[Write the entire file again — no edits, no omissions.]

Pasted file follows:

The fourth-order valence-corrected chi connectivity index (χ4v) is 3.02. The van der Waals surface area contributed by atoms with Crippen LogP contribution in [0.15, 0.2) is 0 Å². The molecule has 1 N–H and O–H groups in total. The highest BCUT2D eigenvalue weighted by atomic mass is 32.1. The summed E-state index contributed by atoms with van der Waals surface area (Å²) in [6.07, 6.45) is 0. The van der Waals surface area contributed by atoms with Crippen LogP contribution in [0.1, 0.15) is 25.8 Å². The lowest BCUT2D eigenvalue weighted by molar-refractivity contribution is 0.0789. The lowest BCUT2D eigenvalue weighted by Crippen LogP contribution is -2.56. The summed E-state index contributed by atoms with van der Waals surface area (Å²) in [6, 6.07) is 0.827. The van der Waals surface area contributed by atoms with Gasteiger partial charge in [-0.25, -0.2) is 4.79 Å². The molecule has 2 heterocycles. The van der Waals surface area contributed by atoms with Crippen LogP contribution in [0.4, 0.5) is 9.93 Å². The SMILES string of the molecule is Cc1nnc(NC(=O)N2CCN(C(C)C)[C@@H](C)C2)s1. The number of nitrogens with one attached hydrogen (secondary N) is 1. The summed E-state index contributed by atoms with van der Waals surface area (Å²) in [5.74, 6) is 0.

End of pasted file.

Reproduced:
The fourth-order valence-corrected chi connectivity index (χ4v) is 3.02. The van der Waals surface area contributed by atoms with Crippen LogP contribution in [0.15, 0.2) is 0 Å². The molecule has 1 N–H and O–H groups in total. The highest BCUT2D eigenvalue weighted by atomic mass is 32.1. The summed E-state index contributed by atoms with van der Waals surface area (Å²) in [6.07, 6.45) is 0. The van der Waals surface area contributed by atoms with Crippen LogP contribution in [0.1, 0.15) is 25.8 Å². The lowest BCUT2D eigenvalue weighted by molar-refractivity contribution is 0.0789. The lowest BCUT2D eigenvalue weighted by Crippen LogP contribution is -2.56. The summed E-state index contributed by atoms with van der Waals surface area (Å²) in [6, 6.07) is 0.827. The van der Waals surface area contributed by atoms with Gasteiger partial charge in [-0.25, -0.2) is 4.79 Å². The molecule has 2 heterocycles. The van der Waals surface area contributed by atoms with Crippen LogP contribution in [0.4, 0.5) is 9.93 Å². The SMILES string of the molecule is Cc1nnc(NC(=O)N2CCN(C(C)C)[C@@H](C)C2)s1. The number of nitrogens with one attached hydrogen (secondary N) is 1. The summed E-state index contributed by atoms with van der Waals surface area (Å²) in [5.74, 6) is 0.